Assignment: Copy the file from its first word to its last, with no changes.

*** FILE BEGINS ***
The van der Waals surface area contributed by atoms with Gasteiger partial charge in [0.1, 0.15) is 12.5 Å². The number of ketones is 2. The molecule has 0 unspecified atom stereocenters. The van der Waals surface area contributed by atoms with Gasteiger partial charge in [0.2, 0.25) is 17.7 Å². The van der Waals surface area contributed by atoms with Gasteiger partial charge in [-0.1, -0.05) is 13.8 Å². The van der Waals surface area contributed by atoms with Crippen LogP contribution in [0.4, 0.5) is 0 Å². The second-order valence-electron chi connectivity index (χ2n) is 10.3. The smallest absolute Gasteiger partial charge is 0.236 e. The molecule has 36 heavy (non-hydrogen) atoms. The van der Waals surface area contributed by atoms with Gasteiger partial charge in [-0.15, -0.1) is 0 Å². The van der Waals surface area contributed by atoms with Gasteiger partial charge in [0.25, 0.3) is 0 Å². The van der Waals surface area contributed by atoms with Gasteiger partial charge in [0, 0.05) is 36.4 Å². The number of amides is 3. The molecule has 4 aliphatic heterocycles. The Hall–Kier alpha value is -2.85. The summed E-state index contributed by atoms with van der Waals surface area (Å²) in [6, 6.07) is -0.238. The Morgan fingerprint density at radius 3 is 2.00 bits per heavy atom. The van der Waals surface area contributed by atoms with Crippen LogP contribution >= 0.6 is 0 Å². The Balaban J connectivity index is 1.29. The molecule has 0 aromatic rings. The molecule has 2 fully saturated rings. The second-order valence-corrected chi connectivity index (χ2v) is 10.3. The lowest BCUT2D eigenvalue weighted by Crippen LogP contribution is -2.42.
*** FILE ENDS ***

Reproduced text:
The van der Waals surface area contributed by atoms with Gasteiger partial charge in [0.1, 0.15) is 12.5 Å². The number of ketones is 2. The molecule has 0 unspecified atom stereocenters. The van der Waals surface area contributed by atoms with Gasteiger partial charge in [0.2, 0.25) is 17.7 Å². The van der Waals surface area contributed by atoms with Gasteiger partial charge in [-0.1, -0.05) is 13.8 Å². The van der Waals surface area contributed by atoms with Crippen LogP contribution in [0.4, 0.5) is 0 Å². The second-order valence-electron chi connectivity index (χ2n) is 10.3. The smallest absolute Gasteiger partial charge is 0.236 e. The molecule has 36 heavy (non-hydrogen) atoms. The van der Waals surface area contributed by atoms with Gasteiger partial charge in [-0.15, -0.1) is 0 Å². The van der Waals surface area contributed by atoms with Gasteiger partial charge in [0.25, 0.3) is 0 Å². The van der Waals surface area contributed by atoms with Gasteiger partial charge in [0, 0.05) is 36.4 Å². The number of amides is 3. The molecule has 4 aliphatic heterocycles. The Hall–Kier alpha value is -2.85. The summed E-state index contributed by atoms with van der Waals surface area (Å²) in [6, 6.07) is -0.238. The Morgan fingerprint density at radius 3 is 2.00 bits per heavy atom. The van der Waals surface area contributed by atoms with Crippen LogP contribution >= 0.6 is 0 Å². The Balaban J connectivity index is 1.29. The molecule has 0 aromatic rings. The molecule has 2 fully saturated rings. The second-order valence-corrected chi connectivity index (χ2v) is 10.3. The lowest BCUT2D eigenvalue weighted by Crippen LogP contribution is -2.42.